Burberry’s Slowdown Be More Complex Than Many Expect
Over the past several months, the compounding financial woes of leading British luxury house Burberry has become the go-to sob story in business and luxury media alike. Experiencing a global sales slowdown, resulting in disappointing full-year profits, Burberry shares have fallen as much as 20 percent this week, the steepest drop since the company’s 2002 IPO. As Retail Week reported, “The slowdown is understood to be affecting all regions and occurring throughout the luxury sector, and signals a sudden drop in Chinese consumer spending in particular.”
Elaborating on this point and again pointing at Asia, Angus Campbell, head of market analysis at London Capital Group, told Retail Week that the retailer “has gorged itself on a booming middle class in the Far East, but this news today is yet another indication that Chinese consumption, upon which the company is so heavily reliant, is stalling.”
While industry watchers are concerned about Burberry’s sad tidings, it would be a gross generalization to say that Burberry’s performance is representative of the entire Chinese luxury market or true for all blockbuster luxury brands. While a general slump has hit brands like Burberry and Hugo Boss over the course of this year, others such as Hermès and L’Oreal, and luxury groups LVMH Moët Hennessy and PPR have shown double-digit growth that defied observer fears of a sharp China drop-off.
Slower macroeconomic growth this year in China has been pointed out by some observers as leading directly to less torrid luxury consumption this year. However, one important point that bears repeating is that — while this slowdown may indeed affect the luxury market — its effect is far from wholesale, hitting some brands harder than others. Highly visible mega-brands with readily identifiable logos, designs or signature patterns are more exposed to taking a heavier beating within mainland China, particularly this fall and winter.
So what’s pushing this?
For one thing, in light of the recent Chinese government clampdown on government luxury splurges using public funds (and the upcoming leadership transition in Beijing), many government officials and businesspeople have grown wary of overly conspicuous consumption and gift-giving. As such, we’re seeing signs that luxury consumers may spend less this year on items like flashy watches and jewelry, yet — according to a recent poll by Ruder Finn and polling company Ipsos China — more than 40 percent of mainland Chinese respondents said they planned to spend more this year on wine, shoes and cosmetics. (Items typically purchased for personal use or as gifts for family members.)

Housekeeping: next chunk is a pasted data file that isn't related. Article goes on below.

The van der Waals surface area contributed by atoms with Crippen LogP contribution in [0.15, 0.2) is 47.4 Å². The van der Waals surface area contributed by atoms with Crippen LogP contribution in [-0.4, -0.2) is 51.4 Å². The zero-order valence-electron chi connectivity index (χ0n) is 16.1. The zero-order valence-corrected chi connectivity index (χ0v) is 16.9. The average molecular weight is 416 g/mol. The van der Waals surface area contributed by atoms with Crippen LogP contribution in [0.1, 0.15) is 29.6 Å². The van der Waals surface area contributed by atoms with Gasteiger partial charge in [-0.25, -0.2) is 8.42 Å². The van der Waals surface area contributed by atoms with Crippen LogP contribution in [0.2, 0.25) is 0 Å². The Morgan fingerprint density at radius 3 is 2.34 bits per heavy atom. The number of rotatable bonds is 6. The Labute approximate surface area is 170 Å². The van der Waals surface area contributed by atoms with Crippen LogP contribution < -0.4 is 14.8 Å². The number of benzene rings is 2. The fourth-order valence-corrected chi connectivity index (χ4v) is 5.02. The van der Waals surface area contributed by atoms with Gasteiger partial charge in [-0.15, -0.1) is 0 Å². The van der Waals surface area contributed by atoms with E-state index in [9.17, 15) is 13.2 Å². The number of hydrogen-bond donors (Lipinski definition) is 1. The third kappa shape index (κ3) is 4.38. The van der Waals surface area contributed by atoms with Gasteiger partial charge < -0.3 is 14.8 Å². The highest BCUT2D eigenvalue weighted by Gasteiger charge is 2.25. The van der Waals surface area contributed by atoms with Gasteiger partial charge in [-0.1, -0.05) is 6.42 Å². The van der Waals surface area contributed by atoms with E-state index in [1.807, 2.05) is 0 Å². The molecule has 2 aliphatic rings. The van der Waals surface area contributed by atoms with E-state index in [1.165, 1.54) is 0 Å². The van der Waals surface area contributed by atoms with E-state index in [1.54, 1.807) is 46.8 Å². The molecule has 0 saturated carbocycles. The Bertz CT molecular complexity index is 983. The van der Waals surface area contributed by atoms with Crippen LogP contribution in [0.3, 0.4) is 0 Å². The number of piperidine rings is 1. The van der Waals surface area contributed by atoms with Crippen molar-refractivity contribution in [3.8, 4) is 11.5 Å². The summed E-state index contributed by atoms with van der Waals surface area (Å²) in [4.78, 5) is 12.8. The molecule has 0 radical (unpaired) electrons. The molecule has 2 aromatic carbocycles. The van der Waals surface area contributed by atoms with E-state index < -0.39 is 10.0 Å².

Second, as the well-seasoned Chinese shopper increasingly refines their retail palette, steering away from ubiquitously known “bling,” less visible brands — such as the purposefully understated Maison Martin Margiela, which opened a mammoth location in Beijing last October — will reap more benefits than entrenched luxury powerhouses. As the New York Times reported recently as a global trend piece, the switch to more exclusive, quasi-anonymous brands is “a natural evolution of luxury consumption patterns seen in other markets — where new buyers will always want to line their closets with the biggest names, but older buyers are getting choosier.”
Chiming in, Elan Shou, managing director and vice president of Ruder Finn Asia, told the Times, “What we are seeing is a change in spending patterns, not a drop in the desire for luxury items. We are seeing an evolution occurring among luxury consumers from outward needs, i.e., displaying signs of wealth, to inward needs, i.e. buying luxury items to reward oneself and enjoy the experience.”
There are other factors speeding up the evolution of Chinese consumers as well, including overseas travel and the rise of luxury e-commerce. Now, regardless of location, Chinese shoppers can get their hands on the crème de la crème of fashion’s top edits via domestic online retailers such as Shangpin and international players like The Outnet.
Be that as it may, there still is an upside to the luxury slowdown. While some major high-end brands may be experiencing a waking nightmare at the moment, Burberry for one remains optimistic, keeping their eyes on long-term growth prospects. As Jaana Jatyri, chief executive of Trendstop.com recently told the Huffington Post, “This is not the beginning of the end for Burberry, it’s just a shot across the bows.” Moreover, a slowdown now may be what the Chinese luxury market needs to ease the pains of an overzealous growth spurt.
Additionally, changing tides in consumer behavior could have promising things in store for smaller, growing boutique brands and rising e-commerce sites, which now — finally — may have a shot to tap into a more complex market with greater niche opportunities.